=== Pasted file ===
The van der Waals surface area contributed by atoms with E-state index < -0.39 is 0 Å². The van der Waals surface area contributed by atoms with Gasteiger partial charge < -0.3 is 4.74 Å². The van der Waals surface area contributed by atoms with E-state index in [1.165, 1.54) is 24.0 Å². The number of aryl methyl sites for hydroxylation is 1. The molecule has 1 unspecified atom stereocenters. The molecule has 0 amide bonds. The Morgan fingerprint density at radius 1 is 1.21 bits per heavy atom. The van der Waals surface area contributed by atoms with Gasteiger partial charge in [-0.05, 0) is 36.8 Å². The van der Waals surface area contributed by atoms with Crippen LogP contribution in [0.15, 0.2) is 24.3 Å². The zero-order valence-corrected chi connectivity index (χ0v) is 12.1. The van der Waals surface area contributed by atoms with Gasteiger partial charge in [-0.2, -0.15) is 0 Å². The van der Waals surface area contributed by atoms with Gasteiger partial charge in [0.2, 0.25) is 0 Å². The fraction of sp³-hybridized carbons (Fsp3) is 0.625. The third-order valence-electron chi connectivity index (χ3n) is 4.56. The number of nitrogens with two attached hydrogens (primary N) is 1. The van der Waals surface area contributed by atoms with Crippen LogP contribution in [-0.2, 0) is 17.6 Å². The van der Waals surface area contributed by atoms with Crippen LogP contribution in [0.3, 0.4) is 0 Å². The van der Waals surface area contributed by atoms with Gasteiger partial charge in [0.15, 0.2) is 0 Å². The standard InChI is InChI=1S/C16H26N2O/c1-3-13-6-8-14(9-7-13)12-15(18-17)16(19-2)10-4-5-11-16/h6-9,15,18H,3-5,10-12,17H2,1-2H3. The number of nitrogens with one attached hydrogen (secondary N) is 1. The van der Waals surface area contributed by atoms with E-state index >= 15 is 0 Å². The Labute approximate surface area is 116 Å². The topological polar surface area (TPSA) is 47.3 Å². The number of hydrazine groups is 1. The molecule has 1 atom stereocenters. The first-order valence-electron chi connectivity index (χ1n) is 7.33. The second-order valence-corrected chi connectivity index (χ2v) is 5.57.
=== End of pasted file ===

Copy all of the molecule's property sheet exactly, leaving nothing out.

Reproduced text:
The van der Waals surface area contributed by atoms with E-state index < -0.39 is 0 Å². The van der Waals surface area contributed by atoms with Gasteiger partial charge < -0.3 is 4.74 Å². The van der Waals surface area contributed by atoms with E-state index in [1.165, 1.54) is 24.0 Å². The number of aryl methyl sites for hydroxylation is 1. The molecule has 1 unspecified atom stereocenters. The molecule has 0 amide bonds. The Morgan fingerprint density at radius 1 is 1.21 bits per heavy atom. The van der Waals surface area contributed by atoms with Gasteiger partial charge in [-0.05, 0) is 36.8 Å². The van der Waals surface area contributed by atoms with Crippen LogP contribution in [0.15, 0.2) is 24.3 Å². The zero-order valence-corrected chi connectivity index (χ0v) is 12.1. The van der Waals surface area contributed by atoms with Gasteiger partial charge in [-0.2, -0.15) is 0 Å². The van der Waals surface area contributed by atoms with Gasteiger partial charge in [0.2, 0.25) is 0 Å². The fraction of sp³-hybridized carbons (Fsp3) is 0.625. The third-order valence-electron chi connectivity index (χ3n) is 4.56. The number of nitrogens with two attached hydrogens (primary N) is 1. The van der Waals surface area contributed by atoms with Crippen LogP contribution in [-0.2, 0) is 17.6 Å². The van der Waals surface area contributed by atoms with Crippen LogP contribution in [0.3, 0.4) is 0 Å². The van der Waals surface area contributed by atoms with Gasteiger partial charge in [0.15, 0.2) is 0 Å². The standard InChI is InChI=1S/C16H26N2O/c1-3-13-6-8-14(9-7-13)12-15(18-17)16(19-2)10-4-5-11-16/h6-9,15,18H,3-5,10-12,17H2,1-2H3. The number of nitrogens with one attached hydrogen (secondary N) is 1. The van der Waals surface area contributed by atoms with E-state index >= 15 is 0 Å². The Labute approximate surface area is 116 Å². The topological polar surface area (TPSA) is 47.3 Å². The number of hydrazine groups is 1. The molecule has 1 atom stereocenters. The first-order valence-electron chi connectivity index (χ1n) is 7.33. The second-order valence-corrected chi connectivity index (χ2v) is 5.57.